case decided by a different judge. Counts one through nine, as against Coffin,
are thus also dismissed.
This leaves only counts six, seven, and eight against the Department of
Revenue. For the same reason that Judge Cooke dismissed Brown’s other
counts against the Department, this Court dismisses these three counts as
well: the Department is a state agency and therefore is immune from suit in
federal court under the Eleventh Amendment. Although it is true, as Judge
Cooke informed in her order, that a “waiver of sovereign immunity exists under
Florida law for tort actions,” “that law does not apply here as no tort claims are
alleged.” Brown v. Fla. Dept. of Rev. Office of Child Support, 1:16-cv-24654-MGC
(Order, ECF No. 26, Mar. 28, 2017) (citing Fla. Stat. § 768.28). In counts six,
seven, and eight Brown alleges: violations of the Fair Debt Collection Practices
Act; a bill of attainder; and violations of the Florida Constitution’s prohibition
of administrative penalties under article I, section 18. None of these are torts.
Simply adding the word “tort” to the title of the complaint does not convert any
of Brown’s claims to torts.
Even under the relaxed pleading standards afforded to pro se litigants,
Brown’s complaint cannot go forward. Under 28 U.S.C. § 1915(e), the Court
must dismiss a case filed in forma pauperis if it “is frivolous or malicious,” “fails
to state a claim on which relief may be granted,” or “seeks monetary relief
against a defendant who is immune from such relief.” The majority of Brown’s
claims are duplicative of claims he has brought before other judges, which
themselves have already been found to warrant dismissal, and the others are
barred by sovereign immunity. Because any amendment would be futile, the
Court dismisses Brown’s complaint, albeit without prejudice, but without
affording him the opportunity to amend. Further, because his complaint is
dismissed without leave to amend, Brown’s motion to proceed in forma
pauperis (ECF No. 3) is denied as moot.
Lastly, in noting that Brown has now filed six complaints, all implicating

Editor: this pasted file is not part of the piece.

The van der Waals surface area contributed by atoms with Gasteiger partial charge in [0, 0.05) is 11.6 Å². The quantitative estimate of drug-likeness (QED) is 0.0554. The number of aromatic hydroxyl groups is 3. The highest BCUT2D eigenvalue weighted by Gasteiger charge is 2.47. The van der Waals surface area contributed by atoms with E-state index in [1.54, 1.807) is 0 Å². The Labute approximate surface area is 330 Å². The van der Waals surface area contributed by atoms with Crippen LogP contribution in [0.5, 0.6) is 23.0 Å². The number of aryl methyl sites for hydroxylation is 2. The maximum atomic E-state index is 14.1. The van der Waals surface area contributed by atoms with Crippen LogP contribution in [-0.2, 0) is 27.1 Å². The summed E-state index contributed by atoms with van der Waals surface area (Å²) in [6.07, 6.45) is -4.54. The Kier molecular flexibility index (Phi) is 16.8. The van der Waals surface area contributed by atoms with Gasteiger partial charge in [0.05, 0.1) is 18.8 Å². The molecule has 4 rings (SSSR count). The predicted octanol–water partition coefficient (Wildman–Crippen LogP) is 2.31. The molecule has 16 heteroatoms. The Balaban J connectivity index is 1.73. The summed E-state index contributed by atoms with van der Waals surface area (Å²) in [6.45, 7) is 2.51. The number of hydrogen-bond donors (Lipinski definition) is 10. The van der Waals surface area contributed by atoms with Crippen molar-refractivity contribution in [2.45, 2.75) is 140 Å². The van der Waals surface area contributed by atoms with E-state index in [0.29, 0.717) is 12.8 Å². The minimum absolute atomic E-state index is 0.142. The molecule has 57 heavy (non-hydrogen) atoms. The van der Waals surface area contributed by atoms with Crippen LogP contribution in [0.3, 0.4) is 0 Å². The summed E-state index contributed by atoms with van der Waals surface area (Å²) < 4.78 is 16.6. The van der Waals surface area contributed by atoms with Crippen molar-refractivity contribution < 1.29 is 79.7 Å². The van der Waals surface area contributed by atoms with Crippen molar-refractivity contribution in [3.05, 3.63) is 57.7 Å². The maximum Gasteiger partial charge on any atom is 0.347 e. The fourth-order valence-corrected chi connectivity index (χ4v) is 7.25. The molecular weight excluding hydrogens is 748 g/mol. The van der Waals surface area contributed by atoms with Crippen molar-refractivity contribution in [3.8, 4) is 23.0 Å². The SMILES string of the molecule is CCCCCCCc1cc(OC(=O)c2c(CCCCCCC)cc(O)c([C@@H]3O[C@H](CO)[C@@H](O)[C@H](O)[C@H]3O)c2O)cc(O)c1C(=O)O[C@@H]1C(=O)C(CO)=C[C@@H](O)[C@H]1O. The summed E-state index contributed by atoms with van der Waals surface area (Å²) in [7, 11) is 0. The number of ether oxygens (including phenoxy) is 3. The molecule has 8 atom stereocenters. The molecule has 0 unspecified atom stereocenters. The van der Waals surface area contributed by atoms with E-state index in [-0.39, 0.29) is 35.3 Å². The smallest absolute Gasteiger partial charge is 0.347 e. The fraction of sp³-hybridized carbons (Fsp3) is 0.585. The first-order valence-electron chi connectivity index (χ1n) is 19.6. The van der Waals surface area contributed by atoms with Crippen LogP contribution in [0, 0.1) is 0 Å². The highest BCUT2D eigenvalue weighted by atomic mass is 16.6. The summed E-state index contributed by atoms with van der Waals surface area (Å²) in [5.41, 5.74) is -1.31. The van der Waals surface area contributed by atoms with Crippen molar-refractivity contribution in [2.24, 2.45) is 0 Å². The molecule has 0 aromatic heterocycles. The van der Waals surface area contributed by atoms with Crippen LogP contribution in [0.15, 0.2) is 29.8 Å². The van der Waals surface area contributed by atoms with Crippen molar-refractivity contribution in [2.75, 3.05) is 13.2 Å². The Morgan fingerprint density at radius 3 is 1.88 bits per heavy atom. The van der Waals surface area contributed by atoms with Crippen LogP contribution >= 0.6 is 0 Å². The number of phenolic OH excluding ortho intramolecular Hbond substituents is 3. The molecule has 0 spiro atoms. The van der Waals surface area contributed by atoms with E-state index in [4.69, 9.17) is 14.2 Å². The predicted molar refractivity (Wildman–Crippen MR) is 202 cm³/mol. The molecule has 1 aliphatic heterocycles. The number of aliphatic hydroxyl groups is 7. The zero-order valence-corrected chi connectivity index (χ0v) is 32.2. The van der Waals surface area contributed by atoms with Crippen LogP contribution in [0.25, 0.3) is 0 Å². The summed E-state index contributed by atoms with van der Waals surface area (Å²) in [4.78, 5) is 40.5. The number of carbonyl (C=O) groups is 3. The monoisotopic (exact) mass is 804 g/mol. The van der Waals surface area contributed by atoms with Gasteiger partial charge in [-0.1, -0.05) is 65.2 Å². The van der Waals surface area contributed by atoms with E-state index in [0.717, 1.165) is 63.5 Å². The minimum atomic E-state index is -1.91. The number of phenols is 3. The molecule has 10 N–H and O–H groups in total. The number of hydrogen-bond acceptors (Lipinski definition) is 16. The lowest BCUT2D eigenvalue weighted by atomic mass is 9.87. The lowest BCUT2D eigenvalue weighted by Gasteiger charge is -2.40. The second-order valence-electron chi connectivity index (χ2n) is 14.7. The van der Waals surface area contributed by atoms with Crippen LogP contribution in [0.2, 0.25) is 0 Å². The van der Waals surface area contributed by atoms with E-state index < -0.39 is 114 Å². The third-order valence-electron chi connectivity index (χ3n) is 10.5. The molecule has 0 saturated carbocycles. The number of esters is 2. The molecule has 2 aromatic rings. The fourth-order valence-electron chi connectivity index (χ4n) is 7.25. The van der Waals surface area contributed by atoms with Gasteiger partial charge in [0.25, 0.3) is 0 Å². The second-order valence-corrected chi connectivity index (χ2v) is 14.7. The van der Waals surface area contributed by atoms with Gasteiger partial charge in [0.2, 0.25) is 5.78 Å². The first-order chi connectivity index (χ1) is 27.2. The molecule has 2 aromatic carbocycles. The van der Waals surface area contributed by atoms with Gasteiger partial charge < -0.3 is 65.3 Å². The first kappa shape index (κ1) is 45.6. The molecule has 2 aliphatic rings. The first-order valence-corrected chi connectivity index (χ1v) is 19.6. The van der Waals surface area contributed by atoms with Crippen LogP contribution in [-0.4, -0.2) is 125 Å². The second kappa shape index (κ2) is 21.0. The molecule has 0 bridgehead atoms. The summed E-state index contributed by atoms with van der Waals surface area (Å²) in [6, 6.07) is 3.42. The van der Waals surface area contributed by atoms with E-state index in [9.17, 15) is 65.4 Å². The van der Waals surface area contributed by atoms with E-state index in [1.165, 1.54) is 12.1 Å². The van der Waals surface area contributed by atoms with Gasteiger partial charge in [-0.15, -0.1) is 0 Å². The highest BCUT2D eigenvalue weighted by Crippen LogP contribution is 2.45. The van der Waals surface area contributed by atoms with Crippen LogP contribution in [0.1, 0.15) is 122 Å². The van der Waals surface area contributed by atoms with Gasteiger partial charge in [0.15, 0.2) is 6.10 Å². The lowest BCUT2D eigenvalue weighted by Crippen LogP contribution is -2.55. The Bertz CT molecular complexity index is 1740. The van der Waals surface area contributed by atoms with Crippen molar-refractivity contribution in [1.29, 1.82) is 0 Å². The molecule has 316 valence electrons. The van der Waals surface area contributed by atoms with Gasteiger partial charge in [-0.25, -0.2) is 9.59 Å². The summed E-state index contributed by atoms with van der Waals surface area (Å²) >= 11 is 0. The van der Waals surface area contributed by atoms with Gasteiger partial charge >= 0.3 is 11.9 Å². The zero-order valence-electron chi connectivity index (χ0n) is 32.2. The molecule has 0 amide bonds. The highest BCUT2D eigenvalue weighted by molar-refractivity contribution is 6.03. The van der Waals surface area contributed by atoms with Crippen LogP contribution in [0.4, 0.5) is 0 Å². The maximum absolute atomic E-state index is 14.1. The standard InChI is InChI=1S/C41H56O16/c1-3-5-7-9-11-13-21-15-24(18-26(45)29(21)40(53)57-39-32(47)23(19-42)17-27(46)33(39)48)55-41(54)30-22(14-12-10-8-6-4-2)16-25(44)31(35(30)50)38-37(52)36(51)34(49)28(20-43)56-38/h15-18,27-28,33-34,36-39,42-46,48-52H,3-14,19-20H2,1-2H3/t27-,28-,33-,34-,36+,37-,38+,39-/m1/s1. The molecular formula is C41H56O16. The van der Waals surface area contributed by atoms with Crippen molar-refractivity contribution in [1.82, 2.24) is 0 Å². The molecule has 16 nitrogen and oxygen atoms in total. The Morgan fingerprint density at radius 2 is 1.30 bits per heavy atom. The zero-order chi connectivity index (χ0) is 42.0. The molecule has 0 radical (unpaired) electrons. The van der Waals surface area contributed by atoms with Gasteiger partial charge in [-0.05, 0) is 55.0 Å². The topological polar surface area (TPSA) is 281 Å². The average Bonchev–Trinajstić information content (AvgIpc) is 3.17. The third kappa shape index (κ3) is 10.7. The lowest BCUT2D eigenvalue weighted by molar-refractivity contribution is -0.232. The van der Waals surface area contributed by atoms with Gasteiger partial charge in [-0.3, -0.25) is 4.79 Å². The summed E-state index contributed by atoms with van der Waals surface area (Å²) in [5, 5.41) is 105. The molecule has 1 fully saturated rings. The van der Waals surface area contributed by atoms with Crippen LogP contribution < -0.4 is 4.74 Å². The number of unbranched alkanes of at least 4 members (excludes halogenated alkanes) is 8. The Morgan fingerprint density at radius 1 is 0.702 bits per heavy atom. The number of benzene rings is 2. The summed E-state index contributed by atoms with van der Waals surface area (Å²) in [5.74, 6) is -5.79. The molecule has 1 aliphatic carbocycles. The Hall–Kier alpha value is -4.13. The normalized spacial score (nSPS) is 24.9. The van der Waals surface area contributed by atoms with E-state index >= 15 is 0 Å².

the same child-support issues and many containing identical allegations, the
Court finds that Brown’s overly-litigious behavior is needlessly draining court
resources. “Courts are authorized to take ‘creative actions to discourage
hyperactive litigators as long as some access to the courts is allowed.’” Cuyler
v. Ley, No. 1:12-CV-3066-JEC, 2013 WL 4776347, at *7 (N.D. Ga. Sept. 5,
2013) (quoting Cofield v. Alabama Pub. Serv. Comm’n, 936 F.2d 512, 518 (11th
Cir.1991)). The Court therefore imposes a pre-filing-screening requirement for
certain further pro se complaints filed by Brown. To that end, Brown must seek
leave of court before filing any future pro se complaints in the Southern
District of Florida regarding matters related to his child-support issues. See
Procup v. Strickland, 792 F.2d 1069, 1074 (11th Cir. 1986) (“The court has a
responsibility to prevent single litigants from unnecessarily encroaching on the
judicial machinery needed by others.”) The Clerk is therefore directed to
designate Plaintiff Devon A. Brown as a restricted filer consistent with the
The Clerk is directed to close this case and any pending motions are
denied as moot.
Done and ordered, at Miami, Florida, on May 25, 2016.
Robert N. Scola, Jr.
United States District Judge
Copy via U.S. mail to:
Devon A. Brown
P.O. Box 470373
Miami, Florida 33247